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The Echo Chamber

posted 3/7/2013 7:52:30 PM |
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I read a lot of Op Ed pieces in the NYT, Wall Street Journal and Washington Post, including the conservative writers. George Will, Charles Krauthammer, Kathleen Parker, Peggy Noonan, David Brooks are all on my daily reading list. I rarely agree with their point of view, but they present reasoned arguments worth reading.

On the liberal side I read Eugene Robinson, E.J. Dionne, Greg Sargent, Jonathan Capehart, and others. Again, they present reasoned thoughtful arguments.

I don't listen to liberal talk radio or watch MSNBC. Why would I? Do I need to immerse myself in an echo chamber to reinforce my views? Do I have to make sure I'm never exposed to something that might change my mind? Only people who fear ideas avoid those they don't agree with.

With that in mind, I ran across this article by Eric Erickson at redstate, the conservative blog. I'm not a fan, but his critique on conservative media (and of course, he's even less of a fan of the liberal media) reminded me why I don't like cable news or ideologically oriented blogs of the right or the left. Here's some exerpts, and a link to the entire article:

I think conservative media is failing to advance ideas and stories. Certainly part of that is because the general media has an ideological bias against conservatives, which makes it harder for the media to take our views seriously. But many conservatives are, instead of working doubly hard to overcome that bias, just yelling louder about the same things... It translates only as anger and noise, neither of which are conducive to the art of persuasion.

Conservatives are trying so hard to highlight controversies, no matter how trivial, we have forgotten the basics of reporting: W5 + H as I learned in grade school, also known as who, what, where, when, why, and how.

The “Obamaphone” is a great example of this. Conservatives laughed out loud at the video of the lady saying Barack Obama had given her a phone. Conservatives used it as an example of all that was wrong with the expansion of the welfare state under Barack Obama. What many conservatives missed was that the program was a pre-existing program. In fact, the “Obamaphone” idea goes back to the Reagan Administration, but the present program was implemented in 2008 when George W. Bush was President. Government funds are not even used directly.

Conservatives must start telling stories, not just producing white papers and peddling daily outrage. The stories we choose to tell should have all the information we need to be informed of facts and paint a picture of those facts’ impact.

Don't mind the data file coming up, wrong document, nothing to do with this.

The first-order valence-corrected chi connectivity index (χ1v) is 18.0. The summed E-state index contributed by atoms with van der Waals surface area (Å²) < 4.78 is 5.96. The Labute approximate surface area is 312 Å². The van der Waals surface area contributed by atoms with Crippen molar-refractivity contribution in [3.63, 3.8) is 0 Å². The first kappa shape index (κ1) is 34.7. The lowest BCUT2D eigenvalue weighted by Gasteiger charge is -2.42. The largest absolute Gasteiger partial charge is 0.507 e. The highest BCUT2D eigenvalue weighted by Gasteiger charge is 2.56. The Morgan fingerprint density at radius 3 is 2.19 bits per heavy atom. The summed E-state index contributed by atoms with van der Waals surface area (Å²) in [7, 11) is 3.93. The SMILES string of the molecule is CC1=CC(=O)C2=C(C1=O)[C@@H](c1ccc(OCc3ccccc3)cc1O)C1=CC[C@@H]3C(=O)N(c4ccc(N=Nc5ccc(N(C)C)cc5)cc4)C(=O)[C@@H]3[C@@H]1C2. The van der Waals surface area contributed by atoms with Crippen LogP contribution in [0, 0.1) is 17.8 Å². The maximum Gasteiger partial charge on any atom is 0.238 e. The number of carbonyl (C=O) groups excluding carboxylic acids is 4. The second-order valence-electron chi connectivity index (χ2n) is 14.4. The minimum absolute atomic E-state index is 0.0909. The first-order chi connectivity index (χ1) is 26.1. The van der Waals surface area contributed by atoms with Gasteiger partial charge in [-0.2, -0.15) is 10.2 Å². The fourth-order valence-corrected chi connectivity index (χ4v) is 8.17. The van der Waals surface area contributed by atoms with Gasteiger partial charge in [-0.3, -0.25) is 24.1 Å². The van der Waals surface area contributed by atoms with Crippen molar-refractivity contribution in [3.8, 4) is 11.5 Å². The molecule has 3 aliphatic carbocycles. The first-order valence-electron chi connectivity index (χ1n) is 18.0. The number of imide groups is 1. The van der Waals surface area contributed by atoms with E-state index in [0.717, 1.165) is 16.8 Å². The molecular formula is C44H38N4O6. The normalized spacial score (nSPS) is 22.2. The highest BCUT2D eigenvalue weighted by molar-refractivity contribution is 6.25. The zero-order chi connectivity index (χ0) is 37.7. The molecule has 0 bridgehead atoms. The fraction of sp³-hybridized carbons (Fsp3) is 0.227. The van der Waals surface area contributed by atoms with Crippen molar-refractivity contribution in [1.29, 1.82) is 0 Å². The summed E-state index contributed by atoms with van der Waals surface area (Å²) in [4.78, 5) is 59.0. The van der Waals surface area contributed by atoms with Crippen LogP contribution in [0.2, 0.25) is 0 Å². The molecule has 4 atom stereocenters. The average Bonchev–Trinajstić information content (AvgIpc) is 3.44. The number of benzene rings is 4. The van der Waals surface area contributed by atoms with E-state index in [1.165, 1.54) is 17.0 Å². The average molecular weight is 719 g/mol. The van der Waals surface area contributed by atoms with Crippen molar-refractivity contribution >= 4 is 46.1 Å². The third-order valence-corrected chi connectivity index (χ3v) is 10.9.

Eric Erickson essay

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Mar 7 @ 8:18PM  
I don't watch a lot of cable news, CNN, MSNBC, or Fox anymore. I stick with local news, and I'll look things up on the Internet. And even then, it's hard to find anything that isn't "us verses them" in it's writing.

I just wish there could be reporting what is going on without the bias in the reporting.

Mar 8 @ 5:15AM  
I still get most of my news from the BBC and PBS. They tend to give the news and nothing but the news and leave the agenda for others,

Mar 8 @ 7:41AM  
I just wish there could be reporting what is going on without the bias in the reporting.

One of the hidden gems for news on the internet is the Christian Science Monitor. Don't let the name mislead you - it's not oriented toward religion. Just very straight-forward, in-depth reporting.

Christian Science Monitor

I still get most of my news from the BBC and PBS.

I agree. They go deep into each story and never feature two angry people shouting over each other.

Mar 8 @ 10:02AM  
Thanks Rhonda, I had forgotten BBC, and there is a channel on the DirecTV line up, Linked In, on 375, which will broadcast news from around the world. I find that to be very interesting to watch. I don't know if other satellite or cable carriers carry that channel, but it's a good source of news without the drama and bias too.

Mar 9 @ 11:37PM  
Unless it is sports talk, I have nothing to do with squawk radio normally. Now on trips through rural areas, I will sometimes get in dead zones to where it is only Dr. Laura, Slush Blimpblob, local talk, or country. Fortunately, those zones are few and far between, and becoming increasingly smaller I might take in Rush as comedy relief under those circumstances to stave off boredom

Mar 9 @ 11:49PM  
My home page is CNN. Almost all news sources do a good job of covering things that aren't political like weather disasters, airplane crashes, significant deaths, etc.

If I want to drill down into something, I have a lot of sources I can turn to, from local on the spot news links or other countries.

I am like TandS, I don't need anybody to spin the news, I can spin it myself and quickly figure out where to go to get more information. My last profession was as a research analyst in global business technology.

Usually it is cut and dry... Hugo Chavez died, Alvin Lee died.

Now on political issues, I can just go to the vanilla site read the blog and comments divide it by the number of comments and be pretty close to reality

That was attempted humor. If I am really interested I can find out what factual information I need in hurry to form my opinion armed with facts to bore others with it

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The Echo Chamber